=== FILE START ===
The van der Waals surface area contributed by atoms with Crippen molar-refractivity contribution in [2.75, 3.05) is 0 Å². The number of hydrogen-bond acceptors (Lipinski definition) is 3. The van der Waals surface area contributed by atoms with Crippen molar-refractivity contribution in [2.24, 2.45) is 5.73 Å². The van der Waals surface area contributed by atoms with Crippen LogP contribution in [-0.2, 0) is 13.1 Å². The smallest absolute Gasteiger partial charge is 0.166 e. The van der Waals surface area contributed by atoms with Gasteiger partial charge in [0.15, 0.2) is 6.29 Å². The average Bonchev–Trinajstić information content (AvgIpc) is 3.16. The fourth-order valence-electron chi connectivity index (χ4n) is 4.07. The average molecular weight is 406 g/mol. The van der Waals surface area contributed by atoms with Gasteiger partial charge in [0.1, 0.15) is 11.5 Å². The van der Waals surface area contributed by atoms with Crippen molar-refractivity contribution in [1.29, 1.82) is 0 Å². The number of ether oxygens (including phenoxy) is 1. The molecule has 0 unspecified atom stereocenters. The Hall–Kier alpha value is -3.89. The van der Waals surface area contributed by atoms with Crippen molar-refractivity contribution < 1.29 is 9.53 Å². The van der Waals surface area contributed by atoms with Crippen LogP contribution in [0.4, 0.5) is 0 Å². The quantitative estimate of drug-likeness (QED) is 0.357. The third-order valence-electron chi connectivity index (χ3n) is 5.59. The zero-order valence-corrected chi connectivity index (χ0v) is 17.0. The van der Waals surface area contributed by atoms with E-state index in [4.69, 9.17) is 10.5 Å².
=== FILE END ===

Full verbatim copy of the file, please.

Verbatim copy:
The van der Waals surface area contributed by atoms with Crippen molar-refractivity contribution in [2.75, 3.05) is 0 Å². The number of hydrogen-bond acceptors (Lipinski definition) is 3. The van der Waals surface area contributed by atoms with Crippen molar-refractivity contribution in [2.24, 2.45) is 5.73 Å². The van der Waals surface area contributed by atoms with Crippen LogP contribution in [-0.2, 0) is 13.1 Å². The smallest absolute Gasteiger partial charge is 0.166 e. The van der Waals surface area contributed by atoms with Gasteiger partial charge in [0.15, 0.2) is 6.29 Å². The average Bonchev–Trinajstić information content (AvgIpc) is 3.16. The fourth-order valence-electron chi connectivity index (χ4n) is 4.07. The average molecular weight is 406 g/mol. The van der Waals surface area contributed by atoms with Gasteiger partial charge in [0.1, 0.15) is 11.5 Å². The van der Waals surface area contributed by atoms with Crippen molar-refractivity contribution in [1.29, 1.82) is 0 Å². The number of ether oxygens (including phenoxy) is 1. The molecule has 0 unspecified atom stereocenters. The Hall–Kier alpha value is -3.89. The van der Waals surface area contributed by atoms with Crippen molar-refractivity contribution < 1.29 is 9.53 Å². The van der Waals surface area contributed by atoms with Crippen LogP contribution in [0.4, 0.5) is 0 Å². The quantitative estimate of drug-likeness (QED) is 0.357. The third-order valence-electron chi connectivity index (χ3n) is 5.59. The zero-order valence-corrected chi connectivity index (χ0v) is 17.0. The van der Waals surface area contributed by atoms with E-state index in [4.69, 9.17) is 10.5 Å².